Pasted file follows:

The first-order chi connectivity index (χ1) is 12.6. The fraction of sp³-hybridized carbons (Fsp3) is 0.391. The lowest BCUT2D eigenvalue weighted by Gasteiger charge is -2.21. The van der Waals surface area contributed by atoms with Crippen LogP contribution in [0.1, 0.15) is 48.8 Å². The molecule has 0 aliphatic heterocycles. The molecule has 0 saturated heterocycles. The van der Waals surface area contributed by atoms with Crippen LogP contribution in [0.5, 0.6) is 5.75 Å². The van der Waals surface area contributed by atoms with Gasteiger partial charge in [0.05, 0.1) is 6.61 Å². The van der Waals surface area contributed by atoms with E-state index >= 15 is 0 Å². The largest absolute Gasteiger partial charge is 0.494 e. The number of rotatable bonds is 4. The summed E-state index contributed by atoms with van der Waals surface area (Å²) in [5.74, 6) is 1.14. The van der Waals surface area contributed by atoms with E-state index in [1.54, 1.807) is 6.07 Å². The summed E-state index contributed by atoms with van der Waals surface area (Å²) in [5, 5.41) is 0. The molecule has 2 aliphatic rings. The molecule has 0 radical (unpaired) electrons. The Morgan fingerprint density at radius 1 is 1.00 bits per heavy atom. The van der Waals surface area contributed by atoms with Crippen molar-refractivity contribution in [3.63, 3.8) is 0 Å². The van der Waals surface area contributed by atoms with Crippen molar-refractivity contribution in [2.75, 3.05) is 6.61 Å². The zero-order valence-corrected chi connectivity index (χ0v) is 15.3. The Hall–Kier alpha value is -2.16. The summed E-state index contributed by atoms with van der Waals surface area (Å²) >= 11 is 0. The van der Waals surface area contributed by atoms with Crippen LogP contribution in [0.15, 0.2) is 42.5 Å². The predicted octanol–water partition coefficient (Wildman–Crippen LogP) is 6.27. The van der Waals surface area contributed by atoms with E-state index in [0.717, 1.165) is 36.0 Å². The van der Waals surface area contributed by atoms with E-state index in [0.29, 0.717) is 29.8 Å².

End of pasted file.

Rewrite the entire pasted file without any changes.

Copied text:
The first-order chi connectivity index (χ1) is 12.6. The fraction of sp³-hybridized carbons (Fsp3) is 0.391. The lowest BCUT2D eigenvalue weighted by Gasteiger charge is -2.21. The van der Waals surface area contributed by atoms with Crippen LogP contribution in [0.1, 0.15) is 48.8 Å². The molecule has 0 aliphatic heterocycles. The molecule has 0 saturated heterocycles. The van der Waals surface area contributed by atoms with Crippen LogP contribution in [0.5, 0.6) is 5.75 Å². The van der Waals surface area contributed by atoms with Gasteiger partial charge in [0.05, 0.1) is 6.61 Å². The van der Waals surface area contributed by atoms with E-state index >= 15 is 0 Å². The largest absolute Gasteiger partial charge is 0.494 e. The number of rotatable bonds is 4. The summed E-state index contributed by atoms with van der Waals surface area (Å²) in [5.74, 6) is 1.14. The van der Waals surface area contributed by atoms with E-state index in [1.54, 1.807) is 6.07 Å². The summed E-state index contributed by atoms with van der Waals surface area (Å²) in [5, 5.41) is 0. The molecule has 2 aliphatic rings. The molecule has 0 radical (unpaired) electrons. The Morgan fingerprint density at radius 1 is 1.00 bits per heavy atom. The van der Waals surface area contributed by atoms with Crippen molar-refractivity contribution in [3.63, 3.8) is 0 Å². The van der Waals surface area contributed by atoms with Crippen molar-refractivity contribution in [2.75, 3.05) is 6.61 Å². The zero-order valence-corrected chi connectivity index (χ0v) is 15.3. The Hall–Kier alpha value is -2.16. The summed E-state index contributed by atoms with van der Waals surface area (Å²) >= 11 is 0. The van der Waals surface area contributed by atoms with Crippen LogP contribution in [0.15, 0.2) is 42.5 Å². The predicted octanol–water partition coefficient (Wildman–Crippen LogP) is 6.27. The van der Waals surface area contributed by atoms with E-state index in [0.717, 1.165) is 36.0 Å². The van der Waals surface area contributed by atoms with E-state index in [0.29, 0.717) is 29.8 Å².